A CANCER DIAGNOSIS IS A LIFE-ALTERING EVENT. The resulting stress inflicts a psychological toll that can impact healing, but evidence shows several techniques can help people with cancer reduce stress and improve their quality of life.

A study published January 2023 in the Annual Review of Psychology reviewed data on various kinds of stress management interventions. Researchers found that interventions using cognitive behavioral therapy (CBT) had the greatest positive impact on the emotional well-being and physical health of cancer patients. CBT aims to change thoughts that affect behaviors and emotions. Practices include techniques to reduce negative thoughts, activities that produce positive feelings, and relaxation methods, such as progressive muscle relaxation, meditation and deep breathing.

Problem Solving

This approach can help address negative thoughts and relieve stress.

Researchers found CBT helped improve quality of life and relieved anxiety and depressive symptoms among people with cancer, with one study finding benefits persisted in some patients even 15 years after treatment. Patients also experienced biological changes, including increased activity in Th1 cells, a type of T cell that helps kill cancer cells, and lower cortisol, a hormone that regulates the body’s stress response. Elevated cortisol levels over a prolonged period can cause health problems.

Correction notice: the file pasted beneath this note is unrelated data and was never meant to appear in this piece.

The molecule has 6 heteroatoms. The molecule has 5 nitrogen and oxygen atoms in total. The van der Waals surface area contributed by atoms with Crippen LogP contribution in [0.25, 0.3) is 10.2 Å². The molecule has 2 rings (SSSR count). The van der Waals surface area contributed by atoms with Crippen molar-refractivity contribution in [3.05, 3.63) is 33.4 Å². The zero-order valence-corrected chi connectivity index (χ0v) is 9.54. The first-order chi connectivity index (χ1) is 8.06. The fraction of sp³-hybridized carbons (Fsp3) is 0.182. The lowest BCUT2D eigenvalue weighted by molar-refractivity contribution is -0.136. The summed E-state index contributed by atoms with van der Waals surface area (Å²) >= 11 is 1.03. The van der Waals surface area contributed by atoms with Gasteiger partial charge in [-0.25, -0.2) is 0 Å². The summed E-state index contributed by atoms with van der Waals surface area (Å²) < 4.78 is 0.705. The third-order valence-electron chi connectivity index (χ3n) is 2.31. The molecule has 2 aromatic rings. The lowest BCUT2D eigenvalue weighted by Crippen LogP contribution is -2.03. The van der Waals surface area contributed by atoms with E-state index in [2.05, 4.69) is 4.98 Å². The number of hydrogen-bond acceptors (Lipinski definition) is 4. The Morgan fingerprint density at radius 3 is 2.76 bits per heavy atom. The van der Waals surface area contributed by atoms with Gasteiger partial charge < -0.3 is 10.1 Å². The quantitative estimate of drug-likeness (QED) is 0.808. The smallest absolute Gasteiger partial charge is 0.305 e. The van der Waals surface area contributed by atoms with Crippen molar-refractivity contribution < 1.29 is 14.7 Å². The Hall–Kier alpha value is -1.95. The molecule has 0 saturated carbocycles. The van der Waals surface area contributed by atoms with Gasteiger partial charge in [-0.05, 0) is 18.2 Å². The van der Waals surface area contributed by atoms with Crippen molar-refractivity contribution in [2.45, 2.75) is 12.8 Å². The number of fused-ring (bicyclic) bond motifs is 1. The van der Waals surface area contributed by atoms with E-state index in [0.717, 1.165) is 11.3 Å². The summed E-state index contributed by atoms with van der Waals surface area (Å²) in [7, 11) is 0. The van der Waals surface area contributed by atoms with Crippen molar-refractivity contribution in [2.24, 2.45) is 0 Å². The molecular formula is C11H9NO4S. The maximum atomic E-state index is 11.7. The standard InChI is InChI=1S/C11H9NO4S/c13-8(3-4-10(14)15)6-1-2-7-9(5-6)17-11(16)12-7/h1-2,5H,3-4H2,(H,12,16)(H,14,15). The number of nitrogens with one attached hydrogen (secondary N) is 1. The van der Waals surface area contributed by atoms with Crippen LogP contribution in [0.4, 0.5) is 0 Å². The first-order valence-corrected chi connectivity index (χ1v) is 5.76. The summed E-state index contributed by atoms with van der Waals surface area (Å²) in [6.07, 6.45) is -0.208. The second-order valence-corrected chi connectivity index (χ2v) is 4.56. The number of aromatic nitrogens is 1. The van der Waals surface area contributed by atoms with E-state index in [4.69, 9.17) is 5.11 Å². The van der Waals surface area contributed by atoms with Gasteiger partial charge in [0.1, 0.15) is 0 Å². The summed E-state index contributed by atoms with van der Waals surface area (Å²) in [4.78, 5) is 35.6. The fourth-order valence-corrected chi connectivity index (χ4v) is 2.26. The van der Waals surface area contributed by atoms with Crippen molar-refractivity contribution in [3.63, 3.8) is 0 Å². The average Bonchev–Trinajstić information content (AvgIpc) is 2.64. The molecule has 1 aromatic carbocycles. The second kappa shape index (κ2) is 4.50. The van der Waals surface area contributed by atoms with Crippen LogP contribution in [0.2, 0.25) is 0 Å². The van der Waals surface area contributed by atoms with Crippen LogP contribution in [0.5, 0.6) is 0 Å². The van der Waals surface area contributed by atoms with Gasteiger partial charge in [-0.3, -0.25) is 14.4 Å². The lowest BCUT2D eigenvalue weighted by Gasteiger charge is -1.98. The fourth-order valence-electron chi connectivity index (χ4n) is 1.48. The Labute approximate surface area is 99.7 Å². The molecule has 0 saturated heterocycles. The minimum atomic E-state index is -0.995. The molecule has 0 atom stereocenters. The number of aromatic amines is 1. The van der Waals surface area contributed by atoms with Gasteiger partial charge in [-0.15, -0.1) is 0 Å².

“Persons receiving a diagnosis of cancer are simultaneously dealing with a life-threatening diagnosis, a great sense of uncertainty and vulnerability about the future. This is naturally a time of great anxiety and trepidation,” says Michael Antoni, lead author of the review and a biobehavioral oncology researcher in the Cancer Control Program at the Sylvester Comprehensive Cancer Center at the University of Miami Health System.

Personalized Approach

Since there are various stress-reduction techniques, patients should consult with their health care providers to decide which method might work best for them, according to Steven M. Tovian, a clinical psychologist in Highland Park, Illinois. “What’s best depends on the stage of cancer, the type of cancer and the kinds of treatments that are being used,” he says.

Antoni says CBT-based stress management provides patients with coping skills to handle uncertainty and relaxation skills that can be used on demand in stressful situations. People with cancer can build a solid foundation they can rely on long after their initial diagnosis, even well into remission. “These new opportunities and tools also imbue people with a more positive outlook and a sense of mastery and self-efficacy to take on challenges,” Antoni says.